Athletes who go from high school to college sports never find it hard to understand that college work is harder than high school; but somehow students who make the same jump often don’t encounter the same understanding. Right Wing Nation has this article about the differences in expectations for homework between high school and college:
According to a study published by the Chronicle of Higher Education, 48% of faculty members expect students to do six or more hours of homework every week, while only 17% of secondary school teachers expected that much work. Fifty-five percent of secondary school teachers expected only three to five hours of homework a week, and a full 28% — that’s over a quarter — expected no homework to two hours of homework a week. […]
May I humbly suggest that parents who think their kids get too much homework are, to say the least, misguided? Tell me, parents, what are your kids going to do when they get to the university, and are suddenly required to work outside of class for the first time in their lives? If you’re going to call me at the end of the semester and inform me that little Johnny should have gotten an A even if he didn’t do the work for the class, you’re in for a reality check if you think I care what you think.
Fortunately, I have never had a parent call me with that specific complaint — most of the parents of our students are the type who don’t put up with slacking — but it certainly wouldn’t surprise me if I did. The current high school culture tends to push students in the direction of doing as much as possible, and when they get to college and try to do the same amount of stuff, they find it doesn’t fit.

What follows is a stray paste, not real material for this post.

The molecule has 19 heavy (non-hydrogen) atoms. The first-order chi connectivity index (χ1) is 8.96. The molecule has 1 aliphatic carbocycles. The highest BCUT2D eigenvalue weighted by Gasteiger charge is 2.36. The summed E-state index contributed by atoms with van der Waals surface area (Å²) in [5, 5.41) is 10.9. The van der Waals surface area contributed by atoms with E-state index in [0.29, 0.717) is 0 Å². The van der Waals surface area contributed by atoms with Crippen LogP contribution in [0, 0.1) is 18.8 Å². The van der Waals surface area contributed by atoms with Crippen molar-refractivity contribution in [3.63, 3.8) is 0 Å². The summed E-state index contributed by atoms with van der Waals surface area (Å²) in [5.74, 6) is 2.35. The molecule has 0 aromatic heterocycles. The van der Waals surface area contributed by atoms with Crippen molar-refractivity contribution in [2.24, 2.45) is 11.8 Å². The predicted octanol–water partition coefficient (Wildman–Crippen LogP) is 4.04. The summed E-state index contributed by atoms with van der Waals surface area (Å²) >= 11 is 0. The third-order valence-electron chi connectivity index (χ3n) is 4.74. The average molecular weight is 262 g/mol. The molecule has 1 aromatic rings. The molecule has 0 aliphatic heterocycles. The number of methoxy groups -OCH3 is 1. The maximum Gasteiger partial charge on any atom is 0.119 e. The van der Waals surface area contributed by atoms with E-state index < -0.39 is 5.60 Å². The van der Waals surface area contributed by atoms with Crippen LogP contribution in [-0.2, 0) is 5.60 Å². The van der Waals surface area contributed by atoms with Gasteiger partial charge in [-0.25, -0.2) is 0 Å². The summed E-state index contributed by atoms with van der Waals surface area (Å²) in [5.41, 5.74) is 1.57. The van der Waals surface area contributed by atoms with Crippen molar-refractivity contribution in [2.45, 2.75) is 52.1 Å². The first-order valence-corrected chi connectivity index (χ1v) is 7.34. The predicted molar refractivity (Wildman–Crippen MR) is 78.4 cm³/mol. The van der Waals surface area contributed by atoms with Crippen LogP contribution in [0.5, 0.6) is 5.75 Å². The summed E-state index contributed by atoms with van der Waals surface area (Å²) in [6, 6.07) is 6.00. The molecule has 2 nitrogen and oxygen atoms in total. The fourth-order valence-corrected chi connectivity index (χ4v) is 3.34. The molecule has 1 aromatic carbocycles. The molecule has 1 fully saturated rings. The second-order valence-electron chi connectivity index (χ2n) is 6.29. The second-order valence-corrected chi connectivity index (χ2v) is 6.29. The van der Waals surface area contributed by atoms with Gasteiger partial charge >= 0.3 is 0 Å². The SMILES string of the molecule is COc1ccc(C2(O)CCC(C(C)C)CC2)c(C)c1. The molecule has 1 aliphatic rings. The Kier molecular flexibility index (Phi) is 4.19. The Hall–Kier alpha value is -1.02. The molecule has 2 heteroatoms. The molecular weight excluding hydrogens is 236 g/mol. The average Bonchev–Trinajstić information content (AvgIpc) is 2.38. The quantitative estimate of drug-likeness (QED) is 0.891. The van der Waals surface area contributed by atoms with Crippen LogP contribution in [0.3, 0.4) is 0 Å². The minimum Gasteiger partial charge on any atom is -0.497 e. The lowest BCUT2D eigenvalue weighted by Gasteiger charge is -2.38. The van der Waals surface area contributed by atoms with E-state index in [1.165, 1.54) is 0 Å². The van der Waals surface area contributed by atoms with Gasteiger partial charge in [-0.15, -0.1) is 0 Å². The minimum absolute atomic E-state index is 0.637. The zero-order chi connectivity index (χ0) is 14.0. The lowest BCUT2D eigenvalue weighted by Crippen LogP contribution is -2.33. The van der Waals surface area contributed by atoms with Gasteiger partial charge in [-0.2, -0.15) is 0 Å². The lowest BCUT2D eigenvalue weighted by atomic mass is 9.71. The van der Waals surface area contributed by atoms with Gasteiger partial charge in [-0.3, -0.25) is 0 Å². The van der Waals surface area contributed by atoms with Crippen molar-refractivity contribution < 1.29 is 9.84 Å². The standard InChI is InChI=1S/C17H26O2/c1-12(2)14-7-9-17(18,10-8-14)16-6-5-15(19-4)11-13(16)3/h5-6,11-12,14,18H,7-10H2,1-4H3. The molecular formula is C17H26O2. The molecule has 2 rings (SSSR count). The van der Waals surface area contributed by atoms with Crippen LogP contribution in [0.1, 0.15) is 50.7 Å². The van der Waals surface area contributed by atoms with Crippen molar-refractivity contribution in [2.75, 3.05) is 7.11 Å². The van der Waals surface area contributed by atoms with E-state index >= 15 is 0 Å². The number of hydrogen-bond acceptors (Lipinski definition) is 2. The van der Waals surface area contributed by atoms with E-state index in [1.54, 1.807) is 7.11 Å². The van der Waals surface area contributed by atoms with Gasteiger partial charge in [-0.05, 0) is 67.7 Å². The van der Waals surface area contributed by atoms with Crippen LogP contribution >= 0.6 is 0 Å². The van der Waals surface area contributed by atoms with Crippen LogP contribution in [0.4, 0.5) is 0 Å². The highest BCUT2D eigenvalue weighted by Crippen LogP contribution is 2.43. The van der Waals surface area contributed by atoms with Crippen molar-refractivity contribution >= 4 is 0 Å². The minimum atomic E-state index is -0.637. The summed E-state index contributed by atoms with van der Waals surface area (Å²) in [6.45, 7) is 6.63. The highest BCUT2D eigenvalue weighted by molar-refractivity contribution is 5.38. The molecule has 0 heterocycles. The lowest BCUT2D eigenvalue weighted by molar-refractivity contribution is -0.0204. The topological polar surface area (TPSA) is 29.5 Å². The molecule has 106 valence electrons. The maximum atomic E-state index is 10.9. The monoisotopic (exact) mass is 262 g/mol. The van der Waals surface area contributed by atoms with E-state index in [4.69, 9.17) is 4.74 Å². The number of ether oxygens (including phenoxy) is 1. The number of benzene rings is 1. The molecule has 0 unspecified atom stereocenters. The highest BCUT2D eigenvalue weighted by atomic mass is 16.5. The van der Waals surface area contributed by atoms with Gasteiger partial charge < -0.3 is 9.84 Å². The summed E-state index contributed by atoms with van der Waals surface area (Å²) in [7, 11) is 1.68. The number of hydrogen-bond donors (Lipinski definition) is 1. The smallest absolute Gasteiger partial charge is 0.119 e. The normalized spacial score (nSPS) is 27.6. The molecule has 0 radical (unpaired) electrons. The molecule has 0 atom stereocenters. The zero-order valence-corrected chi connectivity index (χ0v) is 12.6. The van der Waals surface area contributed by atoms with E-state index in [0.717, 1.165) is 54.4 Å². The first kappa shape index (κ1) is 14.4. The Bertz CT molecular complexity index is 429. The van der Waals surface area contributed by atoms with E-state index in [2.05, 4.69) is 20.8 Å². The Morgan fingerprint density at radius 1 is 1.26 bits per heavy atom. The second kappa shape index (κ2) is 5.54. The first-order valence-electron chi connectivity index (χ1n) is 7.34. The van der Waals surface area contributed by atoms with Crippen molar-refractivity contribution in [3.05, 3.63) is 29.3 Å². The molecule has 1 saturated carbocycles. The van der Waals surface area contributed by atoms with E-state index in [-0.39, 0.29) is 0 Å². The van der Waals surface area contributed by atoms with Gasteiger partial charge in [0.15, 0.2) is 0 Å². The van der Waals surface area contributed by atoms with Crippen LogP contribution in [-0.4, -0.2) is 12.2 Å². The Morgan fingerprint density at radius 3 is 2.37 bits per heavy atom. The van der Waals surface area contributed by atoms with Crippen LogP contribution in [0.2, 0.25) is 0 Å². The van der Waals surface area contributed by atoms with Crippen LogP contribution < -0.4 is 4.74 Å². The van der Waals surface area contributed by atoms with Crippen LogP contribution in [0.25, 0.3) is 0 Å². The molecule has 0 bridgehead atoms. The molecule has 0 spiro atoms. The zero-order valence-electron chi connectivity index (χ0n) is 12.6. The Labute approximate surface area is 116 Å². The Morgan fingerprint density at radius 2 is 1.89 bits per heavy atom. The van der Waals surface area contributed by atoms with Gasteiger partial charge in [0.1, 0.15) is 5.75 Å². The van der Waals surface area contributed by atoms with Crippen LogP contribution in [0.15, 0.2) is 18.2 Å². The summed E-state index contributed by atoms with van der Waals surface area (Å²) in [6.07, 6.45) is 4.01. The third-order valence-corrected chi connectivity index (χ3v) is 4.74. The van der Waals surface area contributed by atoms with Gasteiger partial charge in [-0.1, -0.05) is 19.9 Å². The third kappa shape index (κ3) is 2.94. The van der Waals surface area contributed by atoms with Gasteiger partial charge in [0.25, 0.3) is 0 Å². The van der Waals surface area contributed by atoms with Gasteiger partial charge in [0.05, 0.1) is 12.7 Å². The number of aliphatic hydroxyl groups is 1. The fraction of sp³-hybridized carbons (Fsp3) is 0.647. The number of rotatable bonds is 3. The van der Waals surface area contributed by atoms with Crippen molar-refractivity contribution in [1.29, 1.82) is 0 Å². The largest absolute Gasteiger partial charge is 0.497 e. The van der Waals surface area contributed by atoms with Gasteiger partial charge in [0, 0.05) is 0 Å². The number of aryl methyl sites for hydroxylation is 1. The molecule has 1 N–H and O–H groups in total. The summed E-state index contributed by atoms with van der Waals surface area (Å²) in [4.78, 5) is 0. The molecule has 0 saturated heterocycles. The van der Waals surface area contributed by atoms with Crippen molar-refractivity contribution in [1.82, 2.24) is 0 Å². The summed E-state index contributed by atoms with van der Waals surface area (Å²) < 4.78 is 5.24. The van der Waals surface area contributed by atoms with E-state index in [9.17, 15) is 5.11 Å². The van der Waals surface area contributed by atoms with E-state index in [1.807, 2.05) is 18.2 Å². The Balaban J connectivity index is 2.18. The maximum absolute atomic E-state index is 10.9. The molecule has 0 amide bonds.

The typical student taking, say, a 16-credit hour course load will be spending 16 hours a week in class and then another 32 studying outside the classroom. That 48-hour total is not only reasonable within the context of a normal life, it also mirrors exactly the kind of work commitment the student will have once s/he is out of college and in the workforce. Fitting it in is merely a matter of time management and getting one’s priorities straight. Which means it’s really only about priorities. Students who realize that they are, first and foremost, students — whose top priority is learning as much as one can in the limited amount of time they have in college — won’t have a problem fitting their lives around that 50-or-so hour block of time. The rest will find it impossible because the allure of everything that is not school will just be too great. You can read more about that in this earlier post.
In the case of students who must work 40+ hours per week in order to pay for college and everything else, I would say that these students need to count the cost before starting college. If spending 50+ hours per week, every week, on schoolwork simply cannot coexist with your life, then you really ought to consider putting off college until you’re in a financial situation that allows it. (However, I suspect a lot of students who “have” to work are merely trying to attain a lifestyle that is beyond their means, and a four-year personal moratorium on luxury items might go a long way in easing both the time and financial costs of college.)